By Valerie Lemke
We may not be New England, or a state known for its autumn beauty, but we still have a very lovely autumn season in Northern California if you look around and know where to find it.
I’m sure we’ve all heard people say how it’s nothing in comparison to northern and eastern states. Though, it might not be Vermont, we do have so much of our own unique autumn beauty in Northern California, we don’t need to compare it to another place.
I’ve heard people say there are no seasons here in Northern California.
However, that’s simply not true. It might not be the same, but it’s still a lovely sight. How about taking a drive today, or at some point during this holiday weekend? The leaves are at their peak and the time is right now.
The Santa Cruz Mountains along the Central Coast of California are always full of beauty that changes with each season. Though we are surrounded by evergreen trees like coastal redwoods and Douglas fir trees, there are many other trees that boast fall color.
Here in the Santa Cruz Mountains you will find an abundance big leaf maple trees with their bright yellow and very large leaves, some are truly as big as my face. As you make your way through the mountains and see trees with big yellow leaves, chances are that you are looking at a bigleaf maple. They are just about everywhere along the drive.
One of the notable things about California autumn is this is actually when the green time begins…
While in other places grasses are turning brown and gearing up for winter, this is the time when our grasses begin to grow again. Fields, meadows, forests and mountains suddenly begin to sprout blankets of bright green grass. The velvety blankets of green are a stark and absolutely gorgeous contrast against the rich autumn foliage and blue sky. This is autumn in the Santa Cruz Mountains.
One of the most beautiful of fall foliage just happens to be one of the most feared plants by my fellow humans. It’s the itchy yet incredibly beautiful, Poison Oak with its fiery red brilliance, and is a sight to be dazzled…though. It has such a stigma, that people don’t often think about the beauty of this plant.
Where to go and when?
So where to go? There are many routes through the mountains and you can’t go wrong. HOWEVER, you must do this very soon, like this week, because colors are peaking, and just one storm can change it all.
If you live near the Santa Cruz Mountains, there is a jaunt that is about 15 miles from Scotts Valley through the San Lorenzo Valley and goes from Felton to Boulder Creek. I advise the best time to see the fall foliage is in the afternoon between 1:00 p.m. and 4:00 p.m. This is when the sunlight is filtered through the trees and the leaves light up and sparkle.
Directions for an autumn tour from Felton to Boulder Creek:
From Santa Cruz or Bay Area: Take highway 17 to Scotts Valley. Exit at the Mount Hermon Drive exit and head into Scotts Valley. A lot of pretty fall trees in the local shopping centers as you head to the San Lorenzo Valley.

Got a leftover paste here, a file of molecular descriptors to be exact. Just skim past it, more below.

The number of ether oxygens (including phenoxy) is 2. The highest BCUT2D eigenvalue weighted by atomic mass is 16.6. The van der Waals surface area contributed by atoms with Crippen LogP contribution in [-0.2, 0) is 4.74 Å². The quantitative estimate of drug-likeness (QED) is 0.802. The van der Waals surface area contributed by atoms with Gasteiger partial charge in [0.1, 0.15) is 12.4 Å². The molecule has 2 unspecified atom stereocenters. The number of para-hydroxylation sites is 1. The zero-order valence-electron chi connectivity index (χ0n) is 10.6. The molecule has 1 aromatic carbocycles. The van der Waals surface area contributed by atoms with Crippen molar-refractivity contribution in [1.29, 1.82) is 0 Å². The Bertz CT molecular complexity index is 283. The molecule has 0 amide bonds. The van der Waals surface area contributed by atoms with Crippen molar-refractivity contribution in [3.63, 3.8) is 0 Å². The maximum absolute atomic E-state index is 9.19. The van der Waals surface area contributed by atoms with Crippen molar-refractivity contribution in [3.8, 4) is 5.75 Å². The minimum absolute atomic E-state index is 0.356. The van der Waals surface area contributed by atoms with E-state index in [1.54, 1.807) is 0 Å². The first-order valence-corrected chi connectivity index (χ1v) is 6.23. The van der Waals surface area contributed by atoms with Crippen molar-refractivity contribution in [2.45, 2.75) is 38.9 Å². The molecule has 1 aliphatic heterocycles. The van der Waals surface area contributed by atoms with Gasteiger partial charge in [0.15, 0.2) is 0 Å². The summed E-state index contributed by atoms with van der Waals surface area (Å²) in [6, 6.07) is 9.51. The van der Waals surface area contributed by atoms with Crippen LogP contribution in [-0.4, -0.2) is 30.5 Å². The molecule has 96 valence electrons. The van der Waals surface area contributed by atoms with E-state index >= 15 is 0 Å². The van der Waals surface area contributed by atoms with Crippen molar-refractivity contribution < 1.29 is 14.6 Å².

Follow Mt. Hermon road through Scotts Valley all the way to the end and a stoplight. Make a left turn on to Graham Hill.
Make a left turn at the stoplight onto East Zayante Rd. (Before you get to Roaring Camp Railroad)
This will begin your tour and so keep an eye out for the pretty fall colors and enjoy the rid.
Follow East Zayante to Quail Hollow Rd. Keep an eye out, this turn is easy to miss.
Make a left onto Quail Hollow to Glen Arbor. Make a right onto Glen Arbor.
Stay on Glen Arbor, continue to Highway 9 in Ben Lomond
Here is where you can decide what to do next. If you are done at this point, you can make a left turn and it will take you back to Felton, where you will make a left onto Graham Hill and left onto Mount Hermon Rd towards Scotts Valley, to highway 17.
You can make a right turn onto Highway 9 to go about 4 miles to Boulder Creek. As you go on this ride down Highway 9 through Ben Lomond, it will take the town of Brookdale and then into Boulder Creek. There is a one-way stop light due to storm damage last year outside of Brookdale.
Boulder Creek is a small historic town and has quite an interesting logging and lumberjack history. It is a fun place to visit with some great restaurants, historic museum and small shops for unique items. The day after Thanksgiving, the town hosts a tree lighting celebration and they light an enormous redwood tree downtown. If you go after Thanksgiving, I suggest staying for dinner and shopping after your drive and then viewing downtown while the shops and the tree are lit up at dusk.
Another idea while in the area earlier in the day is a trip to Big Basin Redwoods State Park. It is located about 8 miles out of town on Big Basin Highway/236. It’s one of California State Redwood Parks and is a great destination to bring your family, visitors or even a walk alone among the giants. Big Basin is also California’s FIRST State Park!
The time is now! So get out there and take a ride and enjoy our own unique autumn beauty along the Central Coast.